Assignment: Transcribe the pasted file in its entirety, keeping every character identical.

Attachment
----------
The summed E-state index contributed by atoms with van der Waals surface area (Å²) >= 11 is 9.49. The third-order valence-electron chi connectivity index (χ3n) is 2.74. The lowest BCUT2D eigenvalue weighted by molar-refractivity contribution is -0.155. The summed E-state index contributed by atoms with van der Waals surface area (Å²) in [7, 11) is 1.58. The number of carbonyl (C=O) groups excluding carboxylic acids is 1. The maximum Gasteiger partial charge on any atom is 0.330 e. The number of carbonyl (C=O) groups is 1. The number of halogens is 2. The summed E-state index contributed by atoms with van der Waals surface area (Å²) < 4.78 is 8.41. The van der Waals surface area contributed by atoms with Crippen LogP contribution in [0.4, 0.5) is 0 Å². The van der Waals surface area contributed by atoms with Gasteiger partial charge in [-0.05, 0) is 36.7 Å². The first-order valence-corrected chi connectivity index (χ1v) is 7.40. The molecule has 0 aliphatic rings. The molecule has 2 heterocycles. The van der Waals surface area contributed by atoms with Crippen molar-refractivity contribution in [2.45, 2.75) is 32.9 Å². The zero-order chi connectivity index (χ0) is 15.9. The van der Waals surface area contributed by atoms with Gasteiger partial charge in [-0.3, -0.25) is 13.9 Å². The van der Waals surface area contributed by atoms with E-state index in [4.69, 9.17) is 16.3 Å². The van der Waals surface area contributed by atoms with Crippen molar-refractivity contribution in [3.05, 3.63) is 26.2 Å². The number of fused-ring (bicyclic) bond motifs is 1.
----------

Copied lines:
The summed E-state index contributed by atoms with van der Waals surface area (Å²) >= 11 is 9.49. The third-order valence-electron chi connectivity index (χ3n) is 2.74. The lowest BCUT2D eigenvalue weighted by molar-refractivity contribution is -0.155. The summed E-state index contributed by atoms with van der Waals surface area (Å²) in [7, 11) is 1.58. The number of carbonyl (C=O) groups excluding carboxylic acids is 1. The maximum Gasteiger partial charge on any atom is 0.330 e. The number of carbonyl (C=O) groups is 1. The number of halogens is 2. The summed E-state index contributed by atoms with van der Waals surface area (Å²) < 4.78 is 8.41. The van der Waals surface area contributed by atoms with Crippen LogP contribution in [0.4, 0.5) is 0 Å². The van der Waals surface area contributed by atoms with Gasteiger partial charge in [-0.05, 0) is 36.7 Å². The first-order valence-corrected chi connectivity index (χ1v) is 7.40. The molecule has 0 aliphatic rings. The molecule has 2 heterocycles. The van der Waals surface area contributed by atoms with Crippen molar-refractivity contribution in [2.45, 2.75) is 32.9 Å². The zero-order chi connectivity index (χ0) is 15.9. The van der Waals surface area contributed by atoms with Gasteiger partial charge in [-0.3, -0.25) is 13.9 Å². The van der Waals surface area contributed by atoms with E-state index in [4.69, 9.17) is 16.3 Å². The van der Waals surface area contributed by atoms with Crippen molar-refractivity contribution in [3.05, 3.63) is 26.2 Å². The number of fused-ring (bicyclic) bond motifs is 1.